Astonishingly, the Home Office stopped short of demanding the deletion of all images of innocent people no longer under investigation because, apparently, there are so many photos on file, it would be impractical to ask officers to go through all their databases and remove photographs of individuals who have never been convicted of an offence.
Instead, if your mug is still on file, and you haven't been found guilty of anything, you can ask nicely to be removed. If investigators think they need to keep your snap "for a policing purpose", your request can be denied.
And if you have been convicted, or released from prison more than six years ago, you can ask the plod to delete your mugshots, the review suggested, although, again, it's completely up to the police to fulfil your request.
“Following consultation with key partners, the principal recommendation [of the review] is to allow ‘unconvicted persons’ to apply for deletion of their custody image, with a presumption that this will be deleted unless retention is necessary for a policing purpose and there is an exceptional reason to retain it,” said Home Secretary Amber Rudd on publication of the review.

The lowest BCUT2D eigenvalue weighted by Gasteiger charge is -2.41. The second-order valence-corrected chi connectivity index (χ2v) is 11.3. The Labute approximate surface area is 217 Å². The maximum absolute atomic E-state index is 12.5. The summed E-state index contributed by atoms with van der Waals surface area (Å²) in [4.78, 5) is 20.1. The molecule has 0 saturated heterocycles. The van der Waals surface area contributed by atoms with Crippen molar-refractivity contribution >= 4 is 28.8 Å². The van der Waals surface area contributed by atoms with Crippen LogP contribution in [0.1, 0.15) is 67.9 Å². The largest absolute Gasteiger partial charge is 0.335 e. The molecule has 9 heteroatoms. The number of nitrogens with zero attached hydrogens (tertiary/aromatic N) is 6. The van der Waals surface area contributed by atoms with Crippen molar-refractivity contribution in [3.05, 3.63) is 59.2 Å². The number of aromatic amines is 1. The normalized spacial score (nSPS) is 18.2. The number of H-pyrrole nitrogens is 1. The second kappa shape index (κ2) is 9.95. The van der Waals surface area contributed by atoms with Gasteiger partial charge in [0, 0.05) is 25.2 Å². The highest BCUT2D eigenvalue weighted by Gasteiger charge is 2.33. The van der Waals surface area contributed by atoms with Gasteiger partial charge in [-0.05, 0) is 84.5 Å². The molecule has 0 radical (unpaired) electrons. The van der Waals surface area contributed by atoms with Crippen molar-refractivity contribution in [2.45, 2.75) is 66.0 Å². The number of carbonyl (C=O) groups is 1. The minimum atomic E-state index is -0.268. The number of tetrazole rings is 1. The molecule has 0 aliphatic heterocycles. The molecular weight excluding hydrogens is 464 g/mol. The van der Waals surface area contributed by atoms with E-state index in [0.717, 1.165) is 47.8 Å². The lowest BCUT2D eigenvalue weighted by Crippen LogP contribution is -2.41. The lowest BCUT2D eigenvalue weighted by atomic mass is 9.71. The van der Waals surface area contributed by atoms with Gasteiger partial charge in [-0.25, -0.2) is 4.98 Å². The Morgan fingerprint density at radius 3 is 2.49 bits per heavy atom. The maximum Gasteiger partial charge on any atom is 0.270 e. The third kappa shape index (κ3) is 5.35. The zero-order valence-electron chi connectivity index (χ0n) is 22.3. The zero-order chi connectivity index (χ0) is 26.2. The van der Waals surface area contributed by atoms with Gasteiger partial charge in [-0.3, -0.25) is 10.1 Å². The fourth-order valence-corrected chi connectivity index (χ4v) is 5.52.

Big Brother Watch’s Renate Samson responded: “The opportunity for people to have their custody photo deleted from the database is welcome, [but] we believe they shouldn’t have to ask, it should be an automatic process. The explanation as to why this can’t be done reveals a poorly designed IT system which is impacting innocent people’s right to privacy. Going forward, a system should be created whereby those who are found to be innocent have their images deleted automatically, as is the case with DNA and fingerprints.”